Most, but not All, Bucks Still in Velvet
Overall Activity Status: The amount of visible deer activity varies considerably from one area to another. Bucks, while still in...
Overall Activity Status: The amount of visible deer activity varies considerably from one area to another. Bucks, while still in velvet, are not often seen in forest and brush habitat. In more open habitat, they are more likely to be seen. Generally, around a half-moon period as we’re in now, deer activity can be considered good.
Fighting: No fighting yet.
Rub Making: What a difference a few days can make, which shows why Rut Reporters begins when it does. Westley Marks, owner of Marks Sporting Goods in Cumberland, Maryland, and Randy Bebout, owner of Bebout Archery in Stockport, Ohio, both have heard reports of bucks that have shed their velvet. No rubbing to any great extent has been reported, though some bucks probably have been rubbing. Outdoor writer Steve Carpenteri, in central Maine, has not seen any bucks that have shed their velvet. “Last year I noticed that they lost it all after one good, hard rain,” Carpenteri said.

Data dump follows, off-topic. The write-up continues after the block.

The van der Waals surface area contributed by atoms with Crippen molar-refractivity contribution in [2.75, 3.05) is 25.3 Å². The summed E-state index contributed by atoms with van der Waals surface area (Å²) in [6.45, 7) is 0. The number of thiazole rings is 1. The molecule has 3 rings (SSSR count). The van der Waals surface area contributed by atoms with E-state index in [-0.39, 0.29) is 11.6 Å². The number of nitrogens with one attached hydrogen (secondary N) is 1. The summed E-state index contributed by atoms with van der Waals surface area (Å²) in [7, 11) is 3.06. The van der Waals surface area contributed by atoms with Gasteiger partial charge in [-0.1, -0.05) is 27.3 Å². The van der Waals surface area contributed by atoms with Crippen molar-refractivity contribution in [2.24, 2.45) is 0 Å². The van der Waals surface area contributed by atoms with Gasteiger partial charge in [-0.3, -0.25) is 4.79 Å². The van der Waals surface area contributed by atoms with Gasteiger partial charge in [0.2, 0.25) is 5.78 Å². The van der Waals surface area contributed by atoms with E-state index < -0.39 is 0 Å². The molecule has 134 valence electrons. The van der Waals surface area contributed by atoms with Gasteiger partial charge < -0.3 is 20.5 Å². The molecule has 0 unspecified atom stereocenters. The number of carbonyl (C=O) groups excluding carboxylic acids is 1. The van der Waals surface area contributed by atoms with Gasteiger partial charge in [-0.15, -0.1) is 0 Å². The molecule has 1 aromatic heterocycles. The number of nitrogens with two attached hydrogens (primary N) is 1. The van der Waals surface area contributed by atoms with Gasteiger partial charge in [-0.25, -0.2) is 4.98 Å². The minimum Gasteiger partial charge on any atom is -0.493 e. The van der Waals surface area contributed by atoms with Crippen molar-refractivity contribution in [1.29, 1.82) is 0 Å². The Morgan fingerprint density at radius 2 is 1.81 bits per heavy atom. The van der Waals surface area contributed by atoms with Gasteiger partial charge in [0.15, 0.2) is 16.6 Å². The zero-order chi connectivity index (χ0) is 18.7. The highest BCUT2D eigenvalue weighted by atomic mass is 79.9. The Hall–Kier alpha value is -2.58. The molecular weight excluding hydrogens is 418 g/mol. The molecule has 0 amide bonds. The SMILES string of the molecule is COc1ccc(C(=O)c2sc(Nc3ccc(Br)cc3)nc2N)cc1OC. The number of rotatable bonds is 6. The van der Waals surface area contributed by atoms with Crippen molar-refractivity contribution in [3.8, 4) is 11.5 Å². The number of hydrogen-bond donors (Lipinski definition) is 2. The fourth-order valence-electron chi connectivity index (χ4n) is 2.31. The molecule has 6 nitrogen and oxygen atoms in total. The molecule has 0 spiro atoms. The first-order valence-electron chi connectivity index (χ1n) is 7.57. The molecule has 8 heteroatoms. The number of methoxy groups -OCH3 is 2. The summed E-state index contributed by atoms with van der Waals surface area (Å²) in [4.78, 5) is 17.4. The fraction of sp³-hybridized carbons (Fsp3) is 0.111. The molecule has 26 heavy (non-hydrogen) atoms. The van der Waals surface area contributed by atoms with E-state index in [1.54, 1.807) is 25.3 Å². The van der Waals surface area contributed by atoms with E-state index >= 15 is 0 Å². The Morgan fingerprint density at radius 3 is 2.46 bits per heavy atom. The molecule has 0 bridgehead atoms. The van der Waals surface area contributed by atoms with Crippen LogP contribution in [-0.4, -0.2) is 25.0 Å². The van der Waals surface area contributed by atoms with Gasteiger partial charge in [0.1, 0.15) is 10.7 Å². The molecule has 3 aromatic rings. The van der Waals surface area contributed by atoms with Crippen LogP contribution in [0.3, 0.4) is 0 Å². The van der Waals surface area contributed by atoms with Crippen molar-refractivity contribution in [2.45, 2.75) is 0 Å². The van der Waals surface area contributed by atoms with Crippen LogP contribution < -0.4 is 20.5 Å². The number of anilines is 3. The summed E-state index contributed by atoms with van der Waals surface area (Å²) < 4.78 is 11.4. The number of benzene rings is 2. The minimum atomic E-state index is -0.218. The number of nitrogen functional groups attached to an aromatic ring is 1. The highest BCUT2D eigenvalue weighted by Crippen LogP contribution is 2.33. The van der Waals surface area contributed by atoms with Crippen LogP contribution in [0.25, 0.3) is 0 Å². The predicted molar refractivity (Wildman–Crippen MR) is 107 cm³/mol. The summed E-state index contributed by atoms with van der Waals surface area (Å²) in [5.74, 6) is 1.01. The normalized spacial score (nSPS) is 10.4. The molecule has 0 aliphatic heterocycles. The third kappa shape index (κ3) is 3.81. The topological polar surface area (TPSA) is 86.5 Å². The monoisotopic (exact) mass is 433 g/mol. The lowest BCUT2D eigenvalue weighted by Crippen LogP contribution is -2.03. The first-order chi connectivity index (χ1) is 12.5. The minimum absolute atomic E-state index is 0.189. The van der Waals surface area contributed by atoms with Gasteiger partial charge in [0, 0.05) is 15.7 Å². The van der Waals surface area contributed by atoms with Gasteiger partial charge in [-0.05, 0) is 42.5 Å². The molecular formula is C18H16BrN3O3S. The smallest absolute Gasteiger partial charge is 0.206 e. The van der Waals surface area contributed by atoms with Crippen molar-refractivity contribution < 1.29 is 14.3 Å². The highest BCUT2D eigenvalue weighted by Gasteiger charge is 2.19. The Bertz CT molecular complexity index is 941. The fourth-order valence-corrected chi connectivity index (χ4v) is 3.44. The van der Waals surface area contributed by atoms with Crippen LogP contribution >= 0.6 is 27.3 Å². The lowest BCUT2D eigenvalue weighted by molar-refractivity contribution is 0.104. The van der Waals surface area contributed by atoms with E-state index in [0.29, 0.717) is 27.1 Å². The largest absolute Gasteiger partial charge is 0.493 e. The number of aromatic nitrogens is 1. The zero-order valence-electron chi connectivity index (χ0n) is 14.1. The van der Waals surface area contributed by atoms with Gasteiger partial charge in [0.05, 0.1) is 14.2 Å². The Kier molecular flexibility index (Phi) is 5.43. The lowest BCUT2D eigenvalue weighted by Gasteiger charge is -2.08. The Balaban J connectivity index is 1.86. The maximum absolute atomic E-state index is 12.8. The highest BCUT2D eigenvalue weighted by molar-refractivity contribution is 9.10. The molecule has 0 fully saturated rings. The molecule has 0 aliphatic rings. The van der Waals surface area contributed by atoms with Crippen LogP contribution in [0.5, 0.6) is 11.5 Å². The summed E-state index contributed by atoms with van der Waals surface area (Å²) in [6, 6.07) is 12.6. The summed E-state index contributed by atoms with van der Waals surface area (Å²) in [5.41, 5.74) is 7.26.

Scrape Making: No scrapes yet.
Chasing: No chasing yet.
Daytime Movement: Most deer movement has been in evening, nighttime, and morning.
Estrous Signs: Too early for estrous signs.
X Factor: Now is the beginning of the transition period between velvet and hard antlers. This excellent big-woods northwest Pennsylvania buck, maybe a 12-point, was still in velvet on Wednesday, as were other bucks caught on a trail camera within the past few days. Bucks will be ready to breed when their antlers harden, but almost certainly they will have to wait until at least late September, maybe into October, before does go into estrus in our Northeast Region.